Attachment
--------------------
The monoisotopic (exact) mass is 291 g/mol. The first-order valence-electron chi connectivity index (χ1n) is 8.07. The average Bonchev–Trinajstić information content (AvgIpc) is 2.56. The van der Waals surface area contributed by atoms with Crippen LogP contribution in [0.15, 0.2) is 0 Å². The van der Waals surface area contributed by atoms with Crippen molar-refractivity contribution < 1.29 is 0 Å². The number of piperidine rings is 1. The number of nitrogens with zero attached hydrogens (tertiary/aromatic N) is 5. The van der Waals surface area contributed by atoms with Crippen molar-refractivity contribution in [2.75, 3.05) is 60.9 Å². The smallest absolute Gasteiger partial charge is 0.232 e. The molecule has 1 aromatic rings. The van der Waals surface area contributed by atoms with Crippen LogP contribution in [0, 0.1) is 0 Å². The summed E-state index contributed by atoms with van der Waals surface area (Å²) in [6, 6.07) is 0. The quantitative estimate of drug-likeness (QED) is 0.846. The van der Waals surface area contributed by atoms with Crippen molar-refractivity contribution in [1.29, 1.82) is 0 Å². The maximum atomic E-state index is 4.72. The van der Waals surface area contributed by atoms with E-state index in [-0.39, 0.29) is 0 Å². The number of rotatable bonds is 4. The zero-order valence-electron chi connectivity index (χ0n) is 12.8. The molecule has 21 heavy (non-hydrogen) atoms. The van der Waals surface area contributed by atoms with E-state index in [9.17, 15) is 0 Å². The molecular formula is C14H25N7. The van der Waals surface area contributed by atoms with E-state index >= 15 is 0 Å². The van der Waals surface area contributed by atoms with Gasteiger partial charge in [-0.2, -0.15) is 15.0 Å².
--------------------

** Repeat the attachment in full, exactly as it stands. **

The monoisotopic (exact) mass is 291 g/mol. The first-order valence-electron chi connectivity index (χ1n) is 8.07. The average Bonchev–Trinajstić information content (AvgIpc) is 2.56. The van der Waals surface area contributed by atoms with Crippen LogP contribution in [0.15, 0.2) is 0 Å². The van der Waals surface area contributed by atoms with Crippen molar-refractivity contribution < 1.29 is 0 Å². The number of piperidine rings is 1. The number of nitrogens with zero attached hydrogens (tertiary/aromatic N) is 5. The van der Waals surface area contributed by atoms with Crippen molar-refractivity contribution in [2.75, 3.05) is 60.9 Å². The smallest absolute Gasteiger partial charge is 0.232 e. The molecule has 1 aromatic rings. The van der Waals surface area contributed by atoms with Crippen LogP contribution in [0, 0.1) is 0 Å². The summed E-state index contributed by atoms with van der Waals surface area (Å²) in [6, 6.07) is 0. The quantitative estimate of drug-likeness (QED) is 0.846. The van der Waals surface area contributed by atoms with Crippen molar-refractivity contribution in [1.29, 1.82) is 0 Å². The maximum atomic E-state index is 4.72. The van der Waals surface area contributed by atoms with E-state index in [-0.39, 0.29) is 0 Å². The number of rotatable bonds is 4. The zero-order valence-electron chi connectivity index (χ0n) is 12.8. The molecule has 21 heavy (non-hydrogen) atoms. The van der Waals surface area contributed by atoms with E-state index in [9.17, 15) is 0 Å². The molecular formula is C14H25N7. The van der Waals surface area contributed by atoms with E-state index >= 15 is 0 Å². The van der Waals surface area contributed by atoms with Gasteiger partial charge in [-0.2, -0.15) is 15.0 Å².